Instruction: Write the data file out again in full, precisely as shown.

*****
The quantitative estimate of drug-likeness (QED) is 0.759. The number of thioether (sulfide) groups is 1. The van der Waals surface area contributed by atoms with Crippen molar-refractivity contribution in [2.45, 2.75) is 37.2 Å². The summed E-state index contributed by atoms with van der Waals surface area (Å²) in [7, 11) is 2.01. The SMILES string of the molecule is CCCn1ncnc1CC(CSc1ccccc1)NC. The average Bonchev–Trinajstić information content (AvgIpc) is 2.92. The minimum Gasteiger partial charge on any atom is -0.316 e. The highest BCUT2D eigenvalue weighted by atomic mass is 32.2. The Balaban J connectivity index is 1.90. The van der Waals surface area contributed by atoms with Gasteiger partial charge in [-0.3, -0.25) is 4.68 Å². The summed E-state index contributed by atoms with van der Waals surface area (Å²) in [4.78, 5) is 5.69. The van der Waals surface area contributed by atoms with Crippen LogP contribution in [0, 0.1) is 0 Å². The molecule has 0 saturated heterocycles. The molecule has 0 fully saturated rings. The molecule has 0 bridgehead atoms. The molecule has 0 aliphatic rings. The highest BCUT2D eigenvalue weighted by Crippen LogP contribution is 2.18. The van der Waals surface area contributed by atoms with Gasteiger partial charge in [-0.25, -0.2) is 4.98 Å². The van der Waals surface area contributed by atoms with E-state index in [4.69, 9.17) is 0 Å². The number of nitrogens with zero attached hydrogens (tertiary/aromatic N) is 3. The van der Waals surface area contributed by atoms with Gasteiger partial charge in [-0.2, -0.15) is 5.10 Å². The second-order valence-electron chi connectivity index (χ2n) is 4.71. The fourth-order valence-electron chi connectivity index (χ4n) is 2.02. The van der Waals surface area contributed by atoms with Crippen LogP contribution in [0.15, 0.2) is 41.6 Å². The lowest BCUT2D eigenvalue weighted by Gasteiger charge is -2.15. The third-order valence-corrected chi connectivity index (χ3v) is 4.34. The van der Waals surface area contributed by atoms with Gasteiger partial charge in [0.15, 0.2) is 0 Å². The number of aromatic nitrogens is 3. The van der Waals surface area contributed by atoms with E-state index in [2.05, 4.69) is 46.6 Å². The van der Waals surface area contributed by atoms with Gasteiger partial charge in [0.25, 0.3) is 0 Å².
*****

The quantitative estimate of drug-likeness (QED) is 0.759. The number of thioether (sulfide) groups is 1. The van der Waals surface area contributed by atoms with Crippen molar-refractivity contribution in [2.45, 2.75) is 37.2 Å². The summed E-state index contributed by atoms with van der Waals surface area (Å²) in [7, 11) is 2.01. The SMILES string of the molecule is CCCn1ncnc1CC(CSc1ccccc1)NC. The average Bonchev–Trinajstić information content (AvgIpc) is 2.92. The minimum Gasteiger partial charge on any atom is -0.316 e. The highest BCUT2D eigenvalue weighted by atomic mass is 32.2. The Balaban J connectivity index is 1.90. The van der Waals surface area contributed by atoms with Gasteiger partial charge in [-0.3, -0.25) is 4.68 Å². The summed E-state index contributed by atoms with van der Waals surface area (Å²) in [4.78, 5) is 5.69. The van der Waals surface area contributed by atoms with Crippen LogP contribution in [0, 0.1) is 0 Å². The molecule has 0 saturated heterocycles. The molecule has 0 fully saturated rings. The molecule has 0 bridgehead atoms. The molecule has 0 aliphatic rings. The highest BCUT2D eigenvalue weighted by Crippen LogP contribution is 2.18. The van der Waals surface area contributed by atoms with Gasteiger partial charge in [-0.25, -0.2) is 4.98 Å². The van der Waals surface area contributed by atoms with E-state index in [4.69, 9.17) is 0 Å². The number of nitrogens with zero attached hydrogens (tertiary/aromatic N) is 3. The van der Waals surface area contributed by atoms with Gasteiger partial charge in [-0.2, -0.15) is 5.10 Å². The second-order valence-electron chi connectivity index (χ2n) is 4.71. The fourth-order valence-electron chi connectivity index (χ4n) is 2.02. The van der Waals surface area contributed by atoms with Crippen LogP contribution in [0.15, 0.2) is 41.6 Å². The lowest BCUT2D eigenvalue weighted by Gasteiger charge is -2.15. The third-order valence-corrected chi connectivity index (χ3v) is 4.34. The van der Waals surface area contributed by atoms with Gasteiger partial charge in [0.15, 0.2) is 0 Å². The number of aromatic nitrogens is 3. The van der Waals surface area contributed by atoms with E-state index in [2.05, 4.69) is 46.6 Å². The van der Waals surface area contributed by atoms with Gasteiger partial charge in [0.25, 0.3) is 0 Å².